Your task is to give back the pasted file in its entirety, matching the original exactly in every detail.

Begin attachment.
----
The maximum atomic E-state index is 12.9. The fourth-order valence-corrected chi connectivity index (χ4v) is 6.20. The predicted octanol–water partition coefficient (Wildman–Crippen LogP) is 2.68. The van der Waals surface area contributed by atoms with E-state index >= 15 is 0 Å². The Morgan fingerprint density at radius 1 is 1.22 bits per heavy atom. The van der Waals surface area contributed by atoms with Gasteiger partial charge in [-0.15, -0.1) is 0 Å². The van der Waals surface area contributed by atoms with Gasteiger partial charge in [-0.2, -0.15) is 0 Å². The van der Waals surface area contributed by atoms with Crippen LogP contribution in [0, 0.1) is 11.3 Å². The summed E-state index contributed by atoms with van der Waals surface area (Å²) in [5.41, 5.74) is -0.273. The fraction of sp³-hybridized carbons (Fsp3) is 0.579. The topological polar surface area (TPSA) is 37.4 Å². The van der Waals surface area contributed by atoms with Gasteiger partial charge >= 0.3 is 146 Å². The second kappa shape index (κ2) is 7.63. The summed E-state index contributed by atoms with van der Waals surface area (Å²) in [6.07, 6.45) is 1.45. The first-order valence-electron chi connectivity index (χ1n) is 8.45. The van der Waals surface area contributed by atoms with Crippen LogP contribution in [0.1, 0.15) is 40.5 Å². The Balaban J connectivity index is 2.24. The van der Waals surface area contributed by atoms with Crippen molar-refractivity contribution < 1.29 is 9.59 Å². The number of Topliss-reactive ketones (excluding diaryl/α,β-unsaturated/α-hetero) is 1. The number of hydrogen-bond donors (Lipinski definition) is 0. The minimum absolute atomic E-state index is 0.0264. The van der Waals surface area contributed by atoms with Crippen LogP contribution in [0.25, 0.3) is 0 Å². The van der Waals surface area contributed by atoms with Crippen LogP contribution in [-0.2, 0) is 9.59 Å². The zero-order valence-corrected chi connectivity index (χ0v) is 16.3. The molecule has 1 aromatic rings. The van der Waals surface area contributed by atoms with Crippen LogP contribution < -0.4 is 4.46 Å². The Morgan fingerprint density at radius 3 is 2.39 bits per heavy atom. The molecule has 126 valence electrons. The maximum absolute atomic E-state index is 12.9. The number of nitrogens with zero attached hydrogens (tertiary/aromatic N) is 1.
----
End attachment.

The maximum atomic E-state index is 12.9. The fourth-order valence-corrected chi connectivity index (χ4v) is 6.20. The predicted octanol–water partition coefficient (Wildman–Crippen LogP) is 2.68. The van der Waals surface area contributed by atoms with E-state index >= 15 is 0 Å². The Morgan fingerprint density at radius 1 is 1.22 bits per heavy atom. The van der Waals surface area contributed by atoms with Gasteiger partial charge in [-0.15, -0.1) is 0 Å². The van der Waals surface area contributed by atoms with Gasteiger partial charge in [-0.2, -0.15) is 0 Å². The van der Waals surface area contributed by atoms with Crippen LogP contribution in [0, 0.1) is 11.3 Å². The summed E-state index contributed by atoms with van der Waals surface area (Å²) in [5.41, 5.74) is -0.273. The fraction of sp³-hybridized carbons (Fsp3) is 0.579. The topological polar surface area (TPSA) is 37.4 Å². The van der Waals surface area contributed by atoms with Gasteiger partial charge >= 0.3 is 146 Å². The second kappa shape index (κ2) is 7.63. The summed E-state index contributed by atoms with van der Waals surface area (Å²) in [6.07, 6.45) is 1.45. The first-order valence-electron chi connectivity index (χ1n) is 8.45. The van der Waals surface area contributed by atoms with Crippen LogP contribution in [0.1, 0.15) is 40.5 Å². The Balaban J connectivity index is 2.24. The van der Waals surface area contributed by atoms with Crippen molar-refractivity contribution < 1.29 is 9.59 Å². The number of Topliss-reactive ketones (excluding diaryl/α,β-unsaturated/α-hetero) is 1. The number of hydrogen-bond donors (Lipinski definition) is 0. The minimum absolute atomic E-state index is 0.0264. The van der Waals surface area contributed by atoms with Crippen LogP contribution in [0.25, 0.3) is 0 Å². The van der Waals surface area contributed by atoms with Crippen LogP contribution in [-0.2, 0) is 9.59 Å². The zero-order valence-corrected chi connectivity index (χ0v) is 16.3. The molecule has 1 aromatic rings. The van der Waals surface area contributed by atoms with Crippen LogP contribution < -0.4 is 4.46 Å². The Morgan fingerprint density at radius 3 is 2.39 bits per heavy atom. The molecule has 126 valence electrons. The maximum absolute atomic E-state index is 12.9. The number of nitrogens with zero attached hydrogens (tertiary/aromatic N) is 1.